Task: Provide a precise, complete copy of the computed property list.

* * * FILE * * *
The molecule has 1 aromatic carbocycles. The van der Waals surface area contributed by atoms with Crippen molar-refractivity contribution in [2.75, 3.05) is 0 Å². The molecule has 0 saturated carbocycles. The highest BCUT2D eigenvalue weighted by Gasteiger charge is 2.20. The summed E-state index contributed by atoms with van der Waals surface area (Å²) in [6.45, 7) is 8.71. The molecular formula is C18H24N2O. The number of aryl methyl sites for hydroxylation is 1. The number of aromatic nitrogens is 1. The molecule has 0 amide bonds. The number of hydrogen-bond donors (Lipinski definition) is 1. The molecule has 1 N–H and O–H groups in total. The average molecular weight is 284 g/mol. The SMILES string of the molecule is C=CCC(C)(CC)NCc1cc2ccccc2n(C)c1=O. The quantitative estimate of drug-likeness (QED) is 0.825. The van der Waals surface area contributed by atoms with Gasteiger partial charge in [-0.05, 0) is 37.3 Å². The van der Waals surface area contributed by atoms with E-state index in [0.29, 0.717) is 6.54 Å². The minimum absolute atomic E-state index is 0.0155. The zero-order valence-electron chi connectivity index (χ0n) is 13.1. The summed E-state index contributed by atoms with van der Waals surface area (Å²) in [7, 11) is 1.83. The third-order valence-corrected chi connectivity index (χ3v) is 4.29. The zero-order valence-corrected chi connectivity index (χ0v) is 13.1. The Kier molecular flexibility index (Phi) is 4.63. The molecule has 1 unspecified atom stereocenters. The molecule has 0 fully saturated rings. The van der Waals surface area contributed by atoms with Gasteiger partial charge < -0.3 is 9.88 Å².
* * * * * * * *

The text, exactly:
The molecule has 1 aromatic carbocycles. The van der Waals surface area contributed by atoms with Crippen molar-refractivity contribution in [2.75, 3.05) is 0 Å². The molecule has 0 saturated carbocycles. The highest BCUT2D eigenvalue weighted by Gasteiger charge is 2.20. The summed E-state index contributed by atoms with van der Waals surface area (Å²) in [6.45, 7) is 8.71. The molecular formula is C18H24N2O. The number of aryl methyl sites for hydroxylation is 1. The number of aromatic nitrogens is 1. The molecule has 0 amide bonds. The number of hydrogen-bond donors (Lipinski definition) is 1. The molecule has 1 N–H and O–H groups in total. The average molecular weight is 284 g/mol. The SMILES string of the molecule is C=CCC(C)(CC)NCc1cc2ccccc2n(C)c1=O. The quantitative estimate of drug-likeness (QED) is 0.825. The van der Waals surface area contributed by atoms with Gasteiger partial charge in [-0.05, 0) is 37.3 Å². The van der Waals surface area contributed by atoms with E-state index in [0.29, 0.717) is 6.54 Å². The minimum absolute atomic E-state index is 0.0155. The zero-order valence-electron chi connectivity index (χ0n) is 13.1. The summed E-state index contributed by atoms with van der Waals surface area (Å²) in [7, 11) is 1.83. The third-order valence-corrected chi connectivity index (χ3v) is 4.29. The zero-order valence-corrected chi connectivity index (χ0v) is 13.1. The Kier molecular flexibility index (Phi) is 4.63. The molecule has 1 unspecified atom stereocenters. The molecule has 0 fully saturated rings. The van der Waals surface area contributed by atoms with Gasteiger partial charge < -0.3 is 9.88 Å².